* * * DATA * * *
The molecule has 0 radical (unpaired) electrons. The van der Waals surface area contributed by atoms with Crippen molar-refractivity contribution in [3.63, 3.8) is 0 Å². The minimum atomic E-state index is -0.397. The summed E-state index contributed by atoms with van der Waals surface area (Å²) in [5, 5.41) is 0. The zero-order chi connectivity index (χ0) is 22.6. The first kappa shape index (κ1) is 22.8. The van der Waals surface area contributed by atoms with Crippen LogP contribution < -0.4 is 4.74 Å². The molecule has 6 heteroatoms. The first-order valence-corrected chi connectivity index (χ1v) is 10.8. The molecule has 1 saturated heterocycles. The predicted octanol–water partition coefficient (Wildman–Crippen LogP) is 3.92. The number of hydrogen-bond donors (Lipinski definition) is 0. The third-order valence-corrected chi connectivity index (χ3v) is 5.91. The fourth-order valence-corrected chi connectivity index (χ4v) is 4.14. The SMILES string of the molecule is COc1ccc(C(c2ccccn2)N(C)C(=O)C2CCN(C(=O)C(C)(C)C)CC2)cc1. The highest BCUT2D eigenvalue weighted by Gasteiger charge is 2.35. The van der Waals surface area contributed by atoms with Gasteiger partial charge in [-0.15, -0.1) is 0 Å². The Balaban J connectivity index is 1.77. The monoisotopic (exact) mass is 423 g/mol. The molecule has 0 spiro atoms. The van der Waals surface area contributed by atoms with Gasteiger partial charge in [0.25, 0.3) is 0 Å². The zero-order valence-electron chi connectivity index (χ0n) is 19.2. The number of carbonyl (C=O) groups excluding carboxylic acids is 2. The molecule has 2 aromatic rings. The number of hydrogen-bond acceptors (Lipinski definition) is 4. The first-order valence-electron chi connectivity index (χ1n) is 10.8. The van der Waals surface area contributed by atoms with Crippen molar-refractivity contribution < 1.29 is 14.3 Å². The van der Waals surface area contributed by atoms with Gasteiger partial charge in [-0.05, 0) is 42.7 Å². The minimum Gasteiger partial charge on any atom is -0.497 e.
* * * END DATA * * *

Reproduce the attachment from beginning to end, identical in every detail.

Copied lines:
The molecule has 0 radical (unpaired) electrons. The van der Waals surface area contributed by atoms with Crippen molar-refractivity contribution in [3.63, 3.8) is 0 Å². The minimum atomic E-state index is -0.397. The summed E-state index contributed by atoms with van der Waals surface area (Å²) in [5, 5.41) is 0. The zero-order chi connectivity index (χ0) is 22.6. The first kappa shape index (κ1) is 22.8. The van der Waals surface area contributed by atoms with Crippen LogP contribution < -0.4 is 4.74 Å². The molecule has 6 heteroatoms. The first-order valence-corrected chi connectivity index (χ1v) is 10.8. The molecule has 1 saturated heterocycles. The predicted octanol–water partition coefficient (Wildman–Crippen LogP) is 3.92. The number of hydrogen-bond donors (Lipinski definition) is 0. The third-order valence-corrected chi connectivity index (χ3v) is 5.91. The fourth-order valence-corrected chi connectivity index (χ4v) is 4.14. The SMILES string of the molecule is COc1ccc(C(c2ccccn2)N(C)C(=O)C2CCN(C(=O)C(C)(C)C)CC2)cc1. The highest BCUT2D eigenvalue weighted by Gasteiger charge is 2.35. The van der Waals surface area contributed by atoms with Gasteiger partial charge in [-0.15, -0.1) is 0 Å². The Balaban J connectivity index is 1.77. The monoisotopic (exact) mass is 423 g/mol. The molecule has 0 spiro atoms. The van der Waals surface area contributed by atoms with Gasteiger partial charge in [0.25, 0.3) is 0 Å². The zero-order valence-electron chi connectivity index (χ0n) is 19.2. The number of carbonyl (C=O) groups excluding carboxylic acids is 2. The molecule has 2 aromatic rings. The number of hydrogen-bond acceptors (Lipinski definition) is 4. The first-order valence-electron chi connectivity index (χ1n) is 10.8. The van der Waals surface area contributed by atoms with Crippen molar-refractivity contribution < 1.29 is 14.3 Å². The van der Waals surface area contributed by atoms with Gasteiger partial charge in [-0.05, 0) is 42.7 Å². The minimum Gasteiger partial charge on any atom is -0.497 e.